Type of PN Formulation 3in1 versus 2in1

O PN admixtures can be prepared by mixing all components into one bag, or instead, IV lipid emulsion may be infused separately (via a Y-site infusion or through a separate IV catheter or lumen). When all components are mixed together, this is re ferred to as a 3-in-1 admixture or a TNA. When dextrose, amino acids, and all other PN components are mixed together without IV lipid emulsion, this is referred to as a 2-in-1 PN admixture. With a 2-in-1 PN admixture, IV lipid emulsion can be infused separately on a daily or intermittent basis. When lipid emulsion is mixed in the PN, the TNA becomes an emulsion with its physical and chemical characteristics. There are various advantages and disadvantages to using either 3-in-1 or 2-in-1 PN (Table 100-5).

A primary concern when administering PN is safety. The FDA published a safety alert in 1994 in response to two deaths associated with TNA infusion.15 Autopsy reports from these patients revealed diffuse microvascular pulmonary emboli containing calcium-phosphate precipitates. The FDA provided recommendations for safe infusion of PN admixtures containing calcium and phosphate:

Table 100-5 Advantages and Disadvantages of Using 3-in-1 (TNA) or 2-in-1 PN Admixtures

¿Tinrt {TNA]

Mn-1

Advantages

^¡mpNfcd regimen tor patleri

Improved siabllity tompaied to fMA

hbiMd ^Kknt tOmpii jno.-J! home

Inciejwd number 0< cc*Hpa(iHe

(Jpf leai^d libof (lev; nursing time)

mediations

Dctiemcd costs (lewer supptcs and equipment needed)

Decreaiod bdcteilal gtomh ftn dentrose/

DKieiWSd ris* of (Oil! JKlirtOliCHn (Jut In Irti nVinipuUtiOa Ji

jnfcino j;.ld tt^npOnCnrh ¿Oni|>|fWJ

rompcmw .lseptkraJly compounded)

loTMA

hhibitcd bjntcH ul ^owllh m. separate IV lipid cmublon

Easier visual Inspection

Minimi^ ililuvt " I n-lilii i Ii* tiOfii fiom IV lipid <?filliK>:Xii <lrn!

CniHAÎÏitHion fc*neiiai woeniioft

pmntjly Improved lipid t leaianfe (If mftiifd mer mote thin hours)

(Hter

Dcuejsed winiipilation (es-prcidly with FPHO

Cost «wings if unusud lie, rioi ip.lmj oi oceri«ii (v lip« «nuHon tan b* wuted

Disadvantages

Dec leased stabi ny compared to 2 ln-1 PN

Increased labor and coats (if IV lipid

Cjnrita use 0.Ï2 micron tuclcrijl letemitji filter. must

emulsion intuscd separately)

ys^ 1 J-m'cnon filter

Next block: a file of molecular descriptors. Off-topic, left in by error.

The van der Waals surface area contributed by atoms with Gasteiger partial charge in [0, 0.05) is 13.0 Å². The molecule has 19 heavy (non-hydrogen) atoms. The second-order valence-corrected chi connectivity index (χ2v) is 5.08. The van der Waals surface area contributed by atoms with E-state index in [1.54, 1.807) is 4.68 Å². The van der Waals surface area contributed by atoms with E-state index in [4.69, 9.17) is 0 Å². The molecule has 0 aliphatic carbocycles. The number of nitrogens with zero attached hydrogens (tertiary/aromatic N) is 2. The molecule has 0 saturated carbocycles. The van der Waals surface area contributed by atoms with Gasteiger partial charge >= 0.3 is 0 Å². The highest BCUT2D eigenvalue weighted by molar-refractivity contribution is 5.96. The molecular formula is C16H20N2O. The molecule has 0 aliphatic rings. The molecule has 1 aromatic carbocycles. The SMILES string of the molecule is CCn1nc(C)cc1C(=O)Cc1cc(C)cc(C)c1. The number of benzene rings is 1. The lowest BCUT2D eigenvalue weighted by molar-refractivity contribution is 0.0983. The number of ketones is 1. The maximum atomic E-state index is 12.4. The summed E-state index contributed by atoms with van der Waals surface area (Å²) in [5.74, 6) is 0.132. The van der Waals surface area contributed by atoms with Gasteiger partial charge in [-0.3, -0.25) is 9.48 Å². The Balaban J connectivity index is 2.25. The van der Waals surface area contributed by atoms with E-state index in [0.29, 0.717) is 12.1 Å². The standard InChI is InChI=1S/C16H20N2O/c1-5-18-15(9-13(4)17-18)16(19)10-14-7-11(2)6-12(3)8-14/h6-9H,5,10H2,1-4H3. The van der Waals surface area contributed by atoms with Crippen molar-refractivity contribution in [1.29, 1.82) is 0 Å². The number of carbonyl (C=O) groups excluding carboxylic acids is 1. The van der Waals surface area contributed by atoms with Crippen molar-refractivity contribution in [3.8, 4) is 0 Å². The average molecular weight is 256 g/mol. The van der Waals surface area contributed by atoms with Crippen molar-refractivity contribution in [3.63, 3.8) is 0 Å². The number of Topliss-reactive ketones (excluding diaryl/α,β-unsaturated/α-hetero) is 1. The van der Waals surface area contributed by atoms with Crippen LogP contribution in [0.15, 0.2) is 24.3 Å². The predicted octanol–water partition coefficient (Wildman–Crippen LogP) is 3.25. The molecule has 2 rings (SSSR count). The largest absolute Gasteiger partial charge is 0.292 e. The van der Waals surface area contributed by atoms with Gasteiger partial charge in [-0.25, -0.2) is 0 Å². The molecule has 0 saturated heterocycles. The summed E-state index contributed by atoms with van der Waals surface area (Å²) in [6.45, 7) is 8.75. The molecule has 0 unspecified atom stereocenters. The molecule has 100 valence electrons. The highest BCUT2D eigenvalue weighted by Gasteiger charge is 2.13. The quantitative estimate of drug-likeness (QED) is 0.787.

liï «HHd uein iiiii.iKju. i.ily if PPN

fctioaiscd bacleful aiowth compared to 2-in 1 PN

Ë not coin'usfd uilh IV lipid emulsion

W>iAil ini0e(tiOn cWtkuH

1 imnHJioni|Vs!il)iliiy ■AnM mediations

'('hi peripheral parenieral mm mort TNA, total nuricra admitiine

'('hi peripheral parenieral mm mort TNA, total nuricra admitiine

• A 0.22-micron air-eliminating in-line filter should be used for infusion of nonlipid-containing PN.

• A 1.2-micron in-line filter should be used for the infusion of 3-in-1 PN (i.e., a TNA)

because it can remove large and unstable lipid droplets and also particulate mat-

23 ter.23

Another concern is the coinfusion of IV medications with PN admixtures. Many IV medications have limited compatibility with 3-in-1 formulations but may be coin-fused with a 2-in-1 formulation.2 ,25 Some medications can be coinfused at the Y-site, few medications can be mixed directly into the PN admixture or coinfused with IV

24 25

lipid emulsion, and some cannot be mixed or coinfused with the PN admixture. Always consult compatibility data before adding a medication to a PN admixture or coinfusing it with PN. Medications that are compatible should be added to PN only if it is reasonable and safe (i.e., based on toxicity profile, pharmacokinetic/pharmaco-dynamic considerations).

The United States Pharmacopeia, Chapter 797 (USP 797) is a document that provides guidelines and best practices for pharmaceutical compounding of sterile products. 6 These guidelines address many aspects of compounded sterile preparations (CSPs), including (but not limited to) appropriate training of personnel; appropriate environments for compounding; appropriate storage, handling and labeling of ingredients and final products; and quality assurance. The purpose of USP 797 is to prevent patient harm from CSPs as a result of contamination (including physical, chemical, and bacterial or fungal pathogens), inappropriate ingredients (variability in strength or quality), or inappropriate preparation, compounding, handling, transportation or storage. CSPs are classified as either low-risk level, medium-risk level, high-risk level, or immediate use. CSPs are also assigned an appropriate beyond-use date (BUD), which is the date or time after which a CSP shall not be stored or transported, and it is determined from the date or time the CSP is compounded. PN admixtures are usually classified as medium-risk products, and they are assigned a BUD of 30 hours at controlled room temperature or 9 days at a cold (refrigerated) temperature. The full details of USP 797 are beyond the scope of this chapter. Pharmacists and other health care professionals involved in the preparation of CSPs should review this document along with institutional policies and procedures regarding CSPs.

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